Coeur Mining (CDE) reported June quarter revenues of $162.1 million, down 4.5% year-over-year but on the $161.2 million consensus. Pro forma earnings of 11¢ a share were in line.

They reaffirmed full-year production guidance for 334,000 to 372,000 ounces of gold, 12.2 million to 14.7 million ounces of silver, 25 million to 40 million pounds of zinc and 20 million to 35 million pounds of lead.

During the quarter, they continued to improve the balance sheet by paying down $82.0 million of debt, leading to a 19% quarter-over-quarter reduction in total debt. At June 30 they had $53.0 million drawn under their $250.0 million senior secured revolving credit facility, about 61% lower compared to the prior period.

Management continues to do a great job of improving operations, reducing costs, and cleaning up the balance sheet.The primary risk is that prices of precious metals fall due to US dollar strength. Meanwhile, we rate Coeur Mining as a “buy” under $10 per share for a $20 target price when gold gets over the $1,600 an ounce level.

Gavin Graham, Internet Wealth Builder

Agnico Eagle (AEM) is a senior Canadian gold mining company which operates eight mines in Canada, Finland, and Mexico. It also has exploration and development activities in each of these companies as well as the U.S. and Sweden.

Gold production for the second quarter was 412,315 oz. at an all-in sustaining cost (AISC) of $953 per oz. Adjusted net income was $22.7 million ($0.10 per share) compared to $5 million ($0.02 per share) the year before. For the first half, net income was up 29.9% to $64.8 million ($0.28 per share) compared to $49.9 million ($0.21 per share) as higher gold prices offset lower gold volume produced.

The major achievement in the second quarter was the May 19 announcement of commercial gold production at the Meliadine mine in Nunavut in the Arctic. Pre-commercial production at the mine totaled 47,283 oz. and the forecast production for 2019 is 230,000 oz., including pre-commercial output. The mine came in at a cost of $830 million, $70 million below its forecast budget, another example of Agnico’s efficient operations.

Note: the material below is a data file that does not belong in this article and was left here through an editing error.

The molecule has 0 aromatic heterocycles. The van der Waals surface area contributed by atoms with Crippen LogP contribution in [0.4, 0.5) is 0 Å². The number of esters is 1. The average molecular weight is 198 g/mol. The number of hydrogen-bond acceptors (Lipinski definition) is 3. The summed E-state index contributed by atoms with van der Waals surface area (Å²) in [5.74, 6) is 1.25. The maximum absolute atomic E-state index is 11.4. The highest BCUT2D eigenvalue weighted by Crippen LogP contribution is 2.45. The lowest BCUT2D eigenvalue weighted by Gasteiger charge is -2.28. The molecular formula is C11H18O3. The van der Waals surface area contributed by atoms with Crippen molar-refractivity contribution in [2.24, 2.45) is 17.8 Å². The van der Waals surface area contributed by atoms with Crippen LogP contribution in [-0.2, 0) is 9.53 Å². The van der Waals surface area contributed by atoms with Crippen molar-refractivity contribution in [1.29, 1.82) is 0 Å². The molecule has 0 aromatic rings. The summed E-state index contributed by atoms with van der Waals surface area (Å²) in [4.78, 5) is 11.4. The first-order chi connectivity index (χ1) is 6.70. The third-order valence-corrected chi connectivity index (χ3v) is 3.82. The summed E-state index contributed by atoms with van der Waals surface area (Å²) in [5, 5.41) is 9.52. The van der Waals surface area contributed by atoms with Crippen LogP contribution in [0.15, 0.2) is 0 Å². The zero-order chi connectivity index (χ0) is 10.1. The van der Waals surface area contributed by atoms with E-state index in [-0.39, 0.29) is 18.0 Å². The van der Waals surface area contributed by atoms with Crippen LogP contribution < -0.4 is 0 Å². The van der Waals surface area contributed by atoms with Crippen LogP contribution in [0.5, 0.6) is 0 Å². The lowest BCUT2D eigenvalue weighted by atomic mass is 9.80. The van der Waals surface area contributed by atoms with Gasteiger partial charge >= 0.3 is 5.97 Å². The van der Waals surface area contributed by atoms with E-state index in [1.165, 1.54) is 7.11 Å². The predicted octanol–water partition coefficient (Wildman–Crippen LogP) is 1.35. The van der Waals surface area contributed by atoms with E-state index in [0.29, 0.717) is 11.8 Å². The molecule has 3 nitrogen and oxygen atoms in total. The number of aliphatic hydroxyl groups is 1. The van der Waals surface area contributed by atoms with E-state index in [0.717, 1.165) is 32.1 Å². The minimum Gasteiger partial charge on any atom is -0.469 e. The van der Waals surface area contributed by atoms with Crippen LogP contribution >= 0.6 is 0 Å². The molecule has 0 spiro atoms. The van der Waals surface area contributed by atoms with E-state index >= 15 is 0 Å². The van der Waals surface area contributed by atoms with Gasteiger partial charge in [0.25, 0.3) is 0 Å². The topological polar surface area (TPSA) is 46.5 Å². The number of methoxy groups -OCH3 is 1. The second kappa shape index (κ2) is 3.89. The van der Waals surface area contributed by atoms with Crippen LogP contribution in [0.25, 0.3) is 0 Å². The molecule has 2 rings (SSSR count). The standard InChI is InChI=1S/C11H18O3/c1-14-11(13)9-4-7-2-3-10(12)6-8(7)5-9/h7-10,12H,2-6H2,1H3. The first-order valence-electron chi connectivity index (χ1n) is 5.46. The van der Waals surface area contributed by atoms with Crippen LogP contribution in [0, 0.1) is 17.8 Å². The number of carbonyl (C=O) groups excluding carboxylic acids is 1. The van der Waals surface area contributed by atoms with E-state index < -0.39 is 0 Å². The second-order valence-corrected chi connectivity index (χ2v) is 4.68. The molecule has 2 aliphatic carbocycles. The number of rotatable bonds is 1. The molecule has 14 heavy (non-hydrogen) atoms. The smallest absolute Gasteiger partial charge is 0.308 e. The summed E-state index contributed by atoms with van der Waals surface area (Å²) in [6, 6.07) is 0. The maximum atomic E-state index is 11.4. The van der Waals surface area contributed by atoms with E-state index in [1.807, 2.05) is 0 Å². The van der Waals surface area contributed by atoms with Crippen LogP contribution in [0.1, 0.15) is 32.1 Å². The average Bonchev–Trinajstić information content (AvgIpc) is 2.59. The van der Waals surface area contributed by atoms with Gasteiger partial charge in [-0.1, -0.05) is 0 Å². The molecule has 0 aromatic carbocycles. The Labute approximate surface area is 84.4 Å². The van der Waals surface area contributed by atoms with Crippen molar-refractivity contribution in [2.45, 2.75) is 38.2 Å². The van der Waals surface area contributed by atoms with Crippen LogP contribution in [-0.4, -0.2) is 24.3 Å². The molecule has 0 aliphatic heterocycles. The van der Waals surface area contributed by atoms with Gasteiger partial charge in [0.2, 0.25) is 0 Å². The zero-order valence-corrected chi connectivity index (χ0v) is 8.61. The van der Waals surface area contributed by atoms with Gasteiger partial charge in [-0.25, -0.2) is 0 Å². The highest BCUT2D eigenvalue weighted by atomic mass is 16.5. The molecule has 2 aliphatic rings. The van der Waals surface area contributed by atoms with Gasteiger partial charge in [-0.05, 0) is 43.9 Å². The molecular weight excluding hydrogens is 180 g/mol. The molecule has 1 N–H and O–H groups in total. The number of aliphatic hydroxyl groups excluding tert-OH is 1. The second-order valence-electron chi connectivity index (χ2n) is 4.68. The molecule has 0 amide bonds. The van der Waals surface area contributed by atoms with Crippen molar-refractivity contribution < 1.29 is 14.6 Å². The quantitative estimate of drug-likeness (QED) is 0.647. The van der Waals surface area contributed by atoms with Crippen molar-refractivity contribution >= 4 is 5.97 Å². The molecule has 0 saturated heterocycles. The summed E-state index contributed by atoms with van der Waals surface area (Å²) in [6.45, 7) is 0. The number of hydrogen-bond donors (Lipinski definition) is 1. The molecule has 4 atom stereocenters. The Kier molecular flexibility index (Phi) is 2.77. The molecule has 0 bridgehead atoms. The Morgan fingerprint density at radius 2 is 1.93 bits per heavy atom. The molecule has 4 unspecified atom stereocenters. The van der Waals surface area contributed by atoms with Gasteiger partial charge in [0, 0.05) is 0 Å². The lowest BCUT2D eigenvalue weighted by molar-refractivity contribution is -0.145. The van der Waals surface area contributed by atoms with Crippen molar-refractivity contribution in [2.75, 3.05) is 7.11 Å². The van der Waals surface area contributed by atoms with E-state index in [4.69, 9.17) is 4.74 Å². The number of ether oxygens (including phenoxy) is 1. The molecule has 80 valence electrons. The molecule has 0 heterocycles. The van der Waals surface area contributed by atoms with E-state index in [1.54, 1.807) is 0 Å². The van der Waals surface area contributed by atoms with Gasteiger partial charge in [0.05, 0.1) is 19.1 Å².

The other new mine in Nunavut, called Amaruq, is expected to declare commercial production in the third quarter and to produce 125,000 oz. this year. These two new mines will help Agnico achieve its forecast of 1.75 million oz. of production this year at an AISC of $875-925 per oz.

Agnico pays a quarterly dividend of $0.125, an increase of 6.3% from 2018, giving it a yield of 0.85%. With the two new Nunavut mines in full production for 2020, and potential upside from its purchase of the Malartic exploration assets in Quebec, Agnico will experience growth in production towards its long-term goal of two million oz. per annum. The stock is a buy.

John Buckingham, The Prudent Speculator

We continue to recommend the shares of Newmont Goldcorp (NEM). Indeed, we wrote in February 2012 when we first recommended Newmont, “There’s gold in them there hills…,” and the amount of presumably gold-laced hills grew recently with the company’s $10 billion merger with Goldcorp, pushing the consolidated firm to the top spot worldwide measured by gold production.

The combined company posted $0.12 of adjusted EPS for Q2, compared with the consensus estimate of $0.23. Though shares retreated a few percentage points, they remain up 10% or so this year, propelled by higher average realized gold prices and increases in fair value estimates.